In Adobe® Premiere® Pro, you can use an adjustment layer to apply the same effect to multiple clips on the Timeline. Effects applied to an adjustment layer affect all layers below it in the layer stacking order.
You can use combinations of effects on a single adjustment layer. You can also use multiple adjustment layers to control more effects.
Adjustment layers in Premiere Pro behave similarly to the adjustments layers in Adobe Photoshop and Adobe After Effects.
In this video by Todd Kopriva and video2brain, see how to quickly apply effects to an adjustment layer and how to modify effect properties while a sequence continues to play.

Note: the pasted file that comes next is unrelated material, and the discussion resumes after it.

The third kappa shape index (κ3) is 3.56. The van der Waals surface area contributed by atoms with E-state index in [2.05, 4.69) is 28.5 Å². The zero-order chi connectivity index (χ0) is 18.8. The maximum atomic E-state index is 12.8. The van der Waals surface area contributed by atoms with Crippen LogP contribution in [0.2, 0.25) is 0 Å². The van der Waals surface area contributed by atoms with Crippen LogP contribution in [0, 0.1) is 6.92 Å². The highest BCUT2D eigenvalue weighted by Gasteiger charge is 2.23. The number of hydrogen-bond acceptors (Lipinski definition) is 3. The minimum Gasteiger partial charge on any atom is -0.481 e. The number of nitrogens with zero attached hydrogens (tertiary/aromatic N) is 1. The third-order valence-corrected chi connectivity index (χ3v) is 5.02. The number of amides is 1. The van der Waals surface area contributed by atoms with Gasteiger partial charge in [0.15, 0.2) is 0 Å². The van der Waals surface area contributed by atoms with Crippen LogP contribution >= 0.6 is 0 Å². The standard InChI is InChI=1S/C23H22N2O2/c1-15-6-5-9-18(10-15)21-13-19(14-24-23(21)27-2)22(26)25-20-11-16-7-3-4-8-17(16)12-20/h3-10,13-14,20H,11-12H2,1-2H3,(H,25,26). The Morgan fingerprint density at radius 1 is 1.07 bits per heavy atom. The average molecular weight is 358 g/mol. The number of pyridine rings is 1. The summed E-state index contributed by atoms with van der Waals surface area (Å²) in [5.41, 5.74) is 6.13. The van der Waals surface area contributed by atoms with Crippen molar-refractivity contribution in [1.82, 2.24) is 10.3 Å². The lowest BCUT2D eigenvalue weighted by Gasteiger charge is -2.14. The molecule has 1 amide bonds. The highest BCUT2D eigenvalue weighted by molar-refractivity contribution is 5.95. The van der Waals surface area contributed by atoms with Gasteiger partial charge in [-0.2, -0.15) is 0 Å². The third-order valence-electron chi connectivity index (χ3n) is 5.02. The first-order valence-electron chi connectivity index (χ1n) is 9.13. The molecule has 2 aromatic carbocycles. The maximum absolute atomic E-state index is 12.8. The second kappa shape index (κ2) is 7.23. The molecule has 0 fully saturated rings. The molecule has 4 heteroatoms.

You can add an effect to an adjustment layer, like a tint or color correction effect, and then resize it. The technique allows you to highlight an area of the screen.
Using an adjustment layer, you can apply the same blend mode and opacity adjustment to a range of clips. Do this in Premiere Pro by changing the blend mode under Opacity in the Effect Controls tab of the adjustment layer.
This technique is equivalent to duplicating a clip in a video track over an existing clip, and then changing its blend mode. See this tutorial by Chris and Trish Meyer on the ProVideo Coalition website for details.
You can add a transform effect to an adjustment layer, like scale or rotate, and then animate it over a span of clips (or still images). This technique allows you to achieve motion effects formerly done by nesting clips.